Motels

Bill to combat human trafficking in hotels and motels signed into law

Bill will allow attorneys to penalize hotel and motel owners if supervisors knew or willfully ignored victims were trafficked

– Today, Assemblyman Jordan Cunningham (R-San Luis Obispo) announced that his bill to combat human trafficking in hotels and motels has been signed into law.

Specifically, AB 1788 will allow city attorneys and district attorneys to impose civil penalties on hotel and motel owners if supervisors knew or willfully ignored that victims were trafficked and did not contact neither law enforcement, nor a support group for victims of trafficking, nor the national anti-trafficking agency. hotline.

“Human trafficking is the fastest growing crime in the United States, and it’s happening right here on the Central Coast,” said Cunningham, a former San Luis Obispo County prosecutor. “AB 1788 will give local prosecutors another tool to rescue victims of trafficking and punish those who attempt to provide traffickers with a safe haven. I am grateful for the Governor’s support of this important bill, and happy to give law enforcement another resource to stop trafficking and save lives.

AB 1788 has been supported by Crime Victims United, Children’s Advocacy Institute, California State Sheriffs’ Association, California District Attorneys’ Association, Concerned Women for America, American Association of University Women and other public interest groups and law enforcement.

Since his first election in 2016, Cunningham has placed the fight against human trafficking at the heart of his legislative platform. During his legislative career, Cunningham has drafted several anti-human trafficking bills that increase victims’ access to services and increase the types of tools available to law enforcement to prosecute traffickers and the Johns. In addition to AB 1788, five of Cunningham’s anti-human trafficking bills were signed into law.

• AB 1735 (2018): grants victims of human trafficking the possibility of receiving a protection order of up to 10 years against the aggressors.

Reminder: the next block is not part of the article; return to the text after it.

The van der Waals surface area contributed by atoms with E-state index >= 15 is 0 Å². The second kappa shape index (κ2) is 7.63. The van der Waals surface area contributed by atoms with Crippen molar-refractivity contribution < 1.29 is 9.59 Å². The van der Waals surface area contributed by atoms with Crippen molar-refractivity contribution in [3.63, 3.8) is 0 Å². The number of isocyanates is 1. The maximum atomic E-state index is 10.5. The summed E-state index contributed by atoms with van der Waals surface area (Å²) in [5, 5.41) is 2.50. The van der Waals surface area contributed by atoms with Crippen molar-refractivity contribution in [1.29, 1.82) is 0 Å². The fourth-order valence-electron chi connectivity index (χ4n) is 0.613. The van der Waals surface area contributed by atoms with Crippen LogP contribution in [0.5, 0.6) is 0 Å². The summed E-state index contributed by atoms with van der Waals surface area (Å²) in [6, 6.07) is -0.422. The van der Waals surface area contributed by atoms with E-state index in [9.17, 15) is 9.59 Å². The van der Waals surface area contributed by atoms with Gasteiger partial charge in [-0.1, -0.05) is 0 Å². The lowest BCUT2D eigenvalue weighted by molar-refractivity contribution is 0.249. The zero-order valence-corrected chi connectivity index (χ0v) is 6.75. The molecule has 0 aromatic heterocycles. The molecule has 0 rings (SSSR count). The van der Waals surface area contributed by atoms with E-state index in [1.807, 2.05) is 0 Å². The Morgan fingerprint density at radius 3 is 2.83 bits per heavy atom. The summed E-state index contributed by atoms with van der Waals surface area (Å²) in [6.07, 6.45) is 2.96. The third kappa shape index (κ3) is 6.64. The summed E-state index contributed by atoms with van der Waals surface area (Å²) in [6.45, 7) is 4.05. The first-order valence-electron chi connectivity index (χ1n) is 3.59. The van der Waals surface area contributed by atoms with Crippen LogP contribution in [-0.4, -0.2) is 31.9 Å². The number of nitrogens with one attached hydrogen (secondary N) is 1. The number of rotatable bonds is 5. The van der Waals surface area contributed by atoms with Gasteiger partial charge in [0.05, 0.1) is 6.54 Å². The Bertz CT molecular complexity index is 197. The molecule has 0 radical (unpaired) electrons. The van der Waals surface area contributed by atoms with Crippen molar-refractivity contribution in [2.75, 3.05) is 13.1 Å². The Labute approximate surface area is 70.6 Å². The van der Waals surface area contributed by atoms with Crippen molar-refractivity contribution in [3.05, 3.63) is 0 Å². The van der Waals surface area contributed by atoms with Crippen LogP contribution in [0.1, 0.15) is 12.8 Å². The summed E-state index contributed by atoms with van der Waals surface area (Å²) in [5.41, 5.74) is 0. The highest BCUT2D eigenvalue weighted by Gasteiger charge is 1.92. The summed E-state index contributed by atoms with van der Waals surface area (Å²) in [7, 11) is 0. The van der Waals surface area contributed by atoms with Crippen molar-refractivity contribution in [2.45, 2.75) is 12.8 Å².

• AB 1736 (2018): allows prior statements of victims of trafficking and other witnesses to be presented at trial in specific circumstances.
• AB 1868 (2018): Allows schools to include curriculum on the dangers of sending sexually explicit material on social media and cell phones.
• AB 662 (2019): Gives law enforcement another tool to shut down trafficking hotspots, like massage parlours, and gives judges the ability to require convicted Johns to register as offenders sexual.
• AB 2130 (2022): would require emergency medical technicians and paramedics to undergo human trafficking awareness training to recognize the signs of human trafficking.

Asm. Suzette Martinez Valladares (R-Santa Clarita) was co-author of AB 1788. Asm. Tom Lackey (R-Palmdale), Asm. Laurie Davies (R-Laguna Niguel) and Asm. Al Muratsuchi (D-Torrance) co-wrote the bill. The new law comes into force on January 1, 2023.

Assemblyman Cunningham is a small business owner, former school board member and prosecutor, husband and father of four. It represents all of San Luis Obispo County and part of Santa Barbara County including Arroyo Grande, Atascadero, Cambria, Paso Robles, Grover Beach, Guadalupe, Lompoc, Los Osos, Morro Bay, Nipomo, Orcutt, Pismo Beach, Templeton, San Luis Obispo and Santa Maria, and surrounding communities.

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The Paso Robles Daily News news team wrote or edited this story based on local contributors and news releases. The press team can be contacted at [email protected]